anonymous
  • anonymous
Define \[f:\mathbb{N}\rightarrow \mathbb{N}\] by \[f(1)=2, f(2)=-8 \], for \[n\geq 3\] \[f(n)=8f(n-1)-15f(n-2)+6*2^n\] Prove that for all n\in \mathbb{N}, \[f(n)=-5*3^n+5^{n-1}+2^{n+3}\] Any help. I am stuck on the inductive step
Mathematics
  • Stacey Warren - Expert brainly.com
Hey! We 've verified this expert answer for you, click below to unlock the details :)
SOLVED
At vero eos et accusamus et iusto odio dignissimos ducimus qui blanditiis praesentium voluptatum deleniti atque corrupti quos dolores et quas molestias excepturi sint occaecati cupiditate non provident, similique sunt in culpa qui officia deserunt mollitia animi, id est laborum et dolorum fuga. Et harum quidem rerum facilis est et expedita distinctio. Nam libero tempore, cum soluta nobis est eligendi optio cumque nihil impedit quo minus id quod maxime placeat facere possimus, omnis voluptas assumenda est, omnis dolor repellendus. Itaque earum rerum hic tenetur a sapiente delectus, ut aut reiciendis voluptatibus maiores alias consequatur aut perferendis doloribus asperiores repellat.
katieb
  • katieb
I got my questions answered at brainly.com in under 10 minutes. Go to brainly.com now for free help!
anonymous
  • anonymous
\[f(n)=-5*3^{k+1}+5^{k}+2^{k+4}\] \[f(n)=8f(k)-15f(k-1)+6*2^{k+1}\] Then I dont know where to go from here.
anonymous
  • anonymous
suppose $$f(n-1)=-5\cdot3^{n-1}+5^{n-2}+2^{n+2}\\f(n)=-5\cdot3^n+5^{n-1}+2^{n+3}$$now we have $$\begin{align*}f(n+1)&=8 f(n)-15 f(n-1)+6\cdot 2^{n+1}\\&=8\left(-5\cdot3^n+5^{n-1}+2^{n+3}\right)-15\left(-5\cdot 3^{n-1}+5^{n-2}+2^{n+2}\right)+6\cdot 2^{n+1}\\&=-40\cdot 3^n+8\cdot 5^{n-1}+8\cdot 2^{n+3}+75\cdot 3^{n-1}-15\cdot 5^{n-2}-15\cdot2^{n+2}+6\cdot 2^{n+1}\\&=(-40+25)\cdot 3^n+(8-3)\cdot 5^{n-1}+(8\cdot 2-15+3)\cdot 2^{n+2}\\&=-15\cdot 3^n+5\cdot 5^{n-1}+4\cdot 2^{n+2}\\&=-5\cdot 3^{n+1}+5^n+2^{n+4}\end{align*}$$
anonymous
  • anonymous
http://www.mathblog.dk/strong-induction/

Looking for something else?

Not the answer you are looking for? Search for more explanations.

More answers

anonymous
  • anonymous
Are you sure it's \(f(2)=8\)? @keynote
anonymous
  • anonymous
he meant \(f(2)=-8\)
anonymous
  • anonymous
That would definitely make more sense. Solution with \(f(2)=\color{red}+8\): http://www.wolframalpha.com/input/?i=RSolve%5B%7Bf%5Bn%5D%3D%3D8f%5Bn-1%5D-15f%5Bn-2%5D%2B6+2%5En%2Cf%5B1%5D%3D%3D2%2Cf%5B2%5D%3D%3D8%7D%2Cf%5Bn%5D%2Cn%5D Solution with \(f(2)=\color{red}-8\): http://www.wolframalpha.com/input/?i=RSolve%5B%7Bf%5Bn%5D%3D%3D8f%5Bn-1%5D-15f%5Bn-2%5D%2B6+2%5En%2Cf%5B1%5D%3D%3D2%2Cf%5B2%5D%3D%3D-8%7D%2Cf%5Bn%5D%2Cn%5D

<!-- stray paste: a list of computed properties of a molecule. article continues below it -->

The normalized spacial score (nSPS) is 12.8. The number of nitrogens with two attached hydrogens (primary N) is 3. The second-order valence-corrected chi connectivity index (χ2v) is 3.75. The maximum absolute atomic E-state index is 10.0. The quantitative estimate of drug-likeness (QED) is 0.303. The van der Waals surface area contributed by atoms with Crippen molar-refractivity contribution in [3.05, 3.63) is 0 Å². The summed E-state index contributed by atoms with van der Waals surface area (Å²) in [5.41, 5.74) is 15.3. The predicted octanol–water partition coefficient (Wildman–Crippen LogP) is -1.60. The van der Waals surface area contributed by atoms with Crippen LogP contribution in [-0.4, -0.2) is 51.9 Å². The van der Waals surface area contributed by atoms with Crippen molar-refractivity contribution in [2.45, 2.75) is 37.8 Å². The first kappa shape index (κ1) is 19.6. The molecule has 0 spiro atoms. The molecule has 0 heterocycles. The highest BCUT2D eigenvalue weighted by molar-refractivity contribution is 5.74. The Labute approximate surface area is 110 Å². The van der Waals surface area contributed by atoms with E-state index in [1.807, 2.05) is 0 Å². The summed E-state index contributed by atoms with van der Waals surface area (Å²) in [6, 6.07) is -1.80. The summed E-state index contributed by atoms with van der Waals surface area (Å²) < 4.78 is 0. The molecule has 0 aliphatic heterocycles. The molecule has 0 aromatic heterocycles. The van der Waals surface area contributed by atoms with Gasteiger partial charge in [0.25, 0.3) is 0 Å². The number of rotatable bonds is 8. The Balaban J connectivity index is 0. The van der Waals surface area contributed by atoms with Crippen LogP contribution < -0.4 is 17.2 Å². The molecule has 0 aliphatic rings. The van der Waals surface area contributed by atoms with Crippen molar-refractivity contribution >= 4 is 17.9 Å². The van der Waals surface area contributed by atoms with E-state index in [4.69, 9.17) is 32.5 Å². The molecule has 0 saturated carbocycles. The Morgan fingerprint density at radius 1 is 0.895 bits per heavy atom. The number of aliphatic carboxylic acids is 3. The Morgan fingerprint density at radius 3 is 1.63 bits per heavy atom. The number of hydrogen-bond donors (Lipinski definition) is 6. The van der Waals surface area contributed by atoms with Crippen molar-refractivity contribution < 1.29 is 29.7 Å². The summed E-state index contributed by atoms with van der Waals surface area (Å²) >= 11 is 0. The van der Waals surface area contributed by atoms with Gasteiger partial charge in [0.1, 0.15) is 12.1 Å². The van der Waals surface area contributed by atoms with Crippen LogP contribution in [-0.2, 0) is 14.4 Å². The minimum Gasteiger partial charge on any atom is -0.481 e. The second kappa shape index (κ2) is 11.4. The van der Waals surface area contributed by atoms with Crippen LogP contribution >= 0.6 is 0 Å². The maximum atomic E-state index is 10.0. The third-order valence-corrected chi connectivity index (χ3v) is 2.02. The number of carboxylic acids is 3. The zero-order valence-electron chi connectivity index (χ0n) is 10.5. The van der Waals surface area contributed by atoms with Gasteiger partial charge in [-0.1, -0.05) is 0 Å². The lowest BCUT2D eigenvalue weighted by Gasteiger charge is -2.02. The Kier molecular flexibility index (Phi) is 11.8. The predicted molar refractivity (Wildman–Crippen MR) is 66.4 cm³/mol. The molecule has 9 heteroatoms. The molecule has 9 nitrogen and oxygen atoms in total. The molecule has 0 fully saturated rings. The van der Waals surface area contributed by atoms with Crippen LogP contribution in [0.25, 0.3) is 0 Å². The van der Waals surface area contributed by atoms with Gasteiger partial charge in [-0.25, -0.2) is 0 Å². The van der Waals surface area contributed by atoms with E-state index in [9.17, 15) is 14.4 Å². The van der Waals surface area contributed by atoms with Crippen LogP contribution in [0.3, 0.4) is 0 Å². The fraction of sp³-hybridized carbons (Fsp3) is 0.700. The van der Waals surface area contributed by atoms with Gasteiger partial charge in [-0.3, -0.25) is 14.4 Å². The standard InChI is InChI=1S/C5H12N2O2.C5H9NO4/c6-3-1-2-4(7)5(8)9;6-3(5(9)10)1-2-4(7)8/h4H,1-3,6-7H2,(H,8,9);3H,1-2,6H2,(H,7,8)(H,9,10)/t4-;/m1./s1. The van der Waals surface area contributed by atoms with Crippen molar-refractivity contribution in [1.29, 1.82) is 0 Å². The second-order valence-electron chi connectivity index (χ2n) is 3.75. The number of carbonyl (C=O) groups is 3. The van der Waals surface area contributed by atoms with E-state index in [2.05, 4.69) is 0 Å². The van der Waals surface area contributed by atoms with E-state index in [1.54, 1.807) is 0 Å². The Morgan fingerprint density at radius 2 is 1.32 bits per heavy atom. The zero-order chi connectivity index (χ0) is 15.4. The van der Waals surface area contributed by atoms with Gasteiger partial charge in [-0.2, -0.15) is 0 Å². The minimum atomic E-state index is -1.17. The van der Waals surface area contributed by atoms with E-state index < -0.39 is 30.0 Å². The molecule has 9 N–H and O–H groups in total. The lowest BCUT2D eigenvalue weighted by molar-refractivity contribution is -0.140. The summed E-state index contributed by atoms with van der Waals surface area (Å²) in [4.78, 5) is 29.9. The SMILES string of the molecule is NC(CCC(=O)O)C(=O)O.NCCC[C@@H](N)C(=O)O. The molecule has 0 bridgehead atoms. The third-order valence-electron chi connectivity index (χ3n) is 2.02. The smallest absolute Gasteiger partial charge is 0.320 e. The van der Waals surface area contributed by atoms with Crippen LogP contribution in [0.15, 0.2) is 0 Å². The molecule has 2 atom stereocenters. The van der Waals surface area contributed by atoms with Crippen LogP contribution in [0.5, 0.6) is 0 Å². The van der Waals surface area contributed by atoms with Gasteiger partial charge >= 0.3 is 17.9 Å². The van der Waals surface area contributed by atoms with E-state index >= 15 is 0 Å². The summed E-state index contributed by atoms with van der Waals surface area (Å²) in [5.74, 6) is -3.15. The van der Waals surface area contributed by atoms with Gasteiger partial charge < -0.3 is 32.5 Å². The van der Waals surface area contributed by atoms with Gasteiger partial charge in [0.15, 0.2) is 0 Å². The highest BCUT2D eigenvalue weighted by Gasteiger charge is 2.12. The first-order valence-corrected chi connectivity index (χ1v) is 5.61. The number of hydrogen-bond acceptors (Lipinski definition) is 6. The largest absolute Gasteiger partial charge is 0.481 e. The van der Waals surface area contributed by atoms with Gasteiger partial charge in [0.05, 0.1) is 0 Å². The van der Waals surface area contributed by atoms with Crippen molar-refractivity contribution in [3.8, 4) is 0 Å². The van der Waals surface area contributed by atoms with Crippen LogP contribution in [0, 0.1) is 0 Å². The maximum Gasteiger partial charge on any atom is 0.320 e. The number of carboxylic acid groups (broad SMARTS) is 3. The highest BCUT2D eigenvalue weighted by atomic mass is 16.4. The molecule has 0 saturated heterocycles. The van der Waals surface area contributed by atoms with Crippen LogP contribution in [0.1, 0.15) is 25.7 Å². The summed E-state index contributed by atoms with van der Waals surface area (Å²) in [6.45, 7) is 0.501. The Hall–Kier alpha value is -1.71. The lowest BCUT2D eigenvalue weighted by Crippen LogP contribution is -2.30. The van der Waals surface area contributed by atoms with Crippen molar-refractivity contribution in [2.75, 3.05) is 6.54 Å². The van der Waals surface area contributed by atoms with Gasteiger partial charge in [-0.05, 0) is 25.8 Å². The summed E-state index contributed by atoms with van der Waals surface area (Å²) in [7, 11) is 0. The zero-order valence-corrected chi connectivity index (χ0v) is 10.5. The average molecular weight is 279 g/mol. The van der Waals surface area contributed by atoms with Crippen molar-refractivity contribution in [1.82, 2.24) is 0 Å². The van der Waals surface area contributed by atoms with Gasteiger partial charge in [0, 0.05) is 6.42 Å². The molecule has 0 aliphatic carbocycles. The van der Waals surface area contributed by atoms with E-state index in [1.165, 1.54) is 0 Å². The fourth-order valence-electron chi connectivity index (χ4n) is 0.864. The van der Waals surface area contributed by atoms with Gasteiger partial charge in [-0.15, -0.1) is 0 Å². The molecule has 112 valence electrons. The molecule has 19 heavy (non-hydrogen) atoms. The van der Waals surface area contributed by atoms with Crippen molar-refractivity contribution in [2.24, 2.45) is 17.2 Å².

anonymous
  • anonymous
it's obvious to solve $$f(n)=8f(n-1)-15f(n-2)+6\cdot 2^n$$ suppose \(f(n)=k\cdot 2^n\), so $$k\cdot 2^n=8k\cdot 2^{n-1}-15k\cdot 2^{n-2}+6\cdot 2^n\\4k\cdot 2^{n-2}-16k\cdot 2^{n-2}+15k\cdot 2^{n-2}-24\cdot 2^{n-2}=0\\2^{n-2}\left(4k-16k+15k-24\right)=0\\3k-24=0\\k-8=0\\k=8$$ so $$f(n)=8\cdot 2^n=2^{n+3}$$ is the particular solution to the recurrence
anonymous
  • anonymous
and then we find the homogeneous solution with \(f(n)=r^n\) so $$r^n=8r^{n-1}-15r^{n-2}\\r^{n-2}(r^2-8r+15)=0\\(r-5)(r-3)=0\implies r\in \{3,5\}$$ so \(f(n)=A\cdot 3^n+B\cdot 5^n\) is the general solution to the homogeneous problem and \(f(n)=A\cdot 3^n+B\cdot 5^n+2^{n+3}\) where \(A,B\) are determined using initial conditions
anonymous
  • anonymous
so here we want \(f(1)=2,f(2)=-8\) giving $$f(1)=A\cdot 3+B\cdot 5+16\\f(2)=A\cdot 9+B\cdot 25+32$$ giving a system in \(A,B\): $$3A+5B+16=2\\9A+25B+32=-8\\\text{rewriting gives:}\\ 3A+5B=-14\\9A+25B=-40$$ we can cancel so: $$9A+15B=-42\\9A+25B=-40$$ subtracting the first from the second: $$10B=-40+42=2\\B=\frac15$$and similarly $$15A+25B=-70\\9A+25B=-40$$ giving $$6A=-30\\A=-5$$ which yields $$f(n)=-5\cdot 3^n+\frac15\cdot 5^n+2^{n+3}=-5\cdot 3^n+5^{n-1}+2^{n+3}$$
anonymous
  • anonymous
@oldrin.bataku I updated it. I had made a typo
anonymous
  • anonymous
that is irrelevant, I already knew what you meant
anonymous
  • anonymous
Just to offer another method of solving, you can try finding the generating function \(F(x)=\sum\limits_{n=1}^\infty f(n)x^n\). Far less efficient, but it's a pretty useful technique nonetheless. \[\begin{align*}F(x)&=\sum_{n=1}^\infty f(n)x^n\\[1ex] &=\sum_{n=3}^\infty f(n)x^n+2x-8x^2\\[1ex] &=\sum_{n=3}^\infty \bigg(8f(n-1)-15f(n-2)+6\times2^n\bigg)x^n+2x-8x^2\\[1ex] &=8\sum_{n=3}^\infty f(n-1)x^n-15\sum_{n=3}^\infty f(n-2)x^n+6\sum_{n=3}^\infty(2x)^n+2x-8x^2\\[1ex] &=8x\sum_{n=3}^\infty f(n-1)x^{n-1}-15x^2\sum_{n=3}^\infty f(n-2)x^{n-2}+\frac{48x^2}{1-2x}+2x-8x^2\\[1ex] &=8x\sum_{n=2}^\infty f(n)x^n-15x^2\sum_{n=1}^\infty f(n)x^n+\frac{48x^2}{1-2x}+2x-8x^2\\[1ex] &=8x\left(\sum_{n=1}^\infty f(n)x^n-2x\right)-15x^2\sum_{n=1}^\infty f(n)x^n+\frac{48x^2}{1-2x}+2x-8x^2\\[1ex] &=8x(F(x)-2x)-15x^2F(x)+\frac{48x^2}{1-2x}+2x-8x^2\\[1ex] F(x)&=\frac{\dfrac{48x^2}{1-2x}+2x-24x^2}{1-8x+15x^2} \end{align*}\]where \(f(n)\) is the coefficient of the \(n\)th term of the Taylor expansion of \(F\) around \(x=0\). Finding a closed form for the coefficient is tedious, but it can be done. W|A agrees: http://www.wolframalpha.com/input/?i=McLaurin+series+of+%2848x%5E3%2F%281-2x%29%2B2x-24x%5E2%29%2F%281-8x%2B15x%5E2%29
anonymous
  • anonymous
yeah, that's also called the Z transform

Looking for something else?

Not the answer you are looking for? Search for more explanations.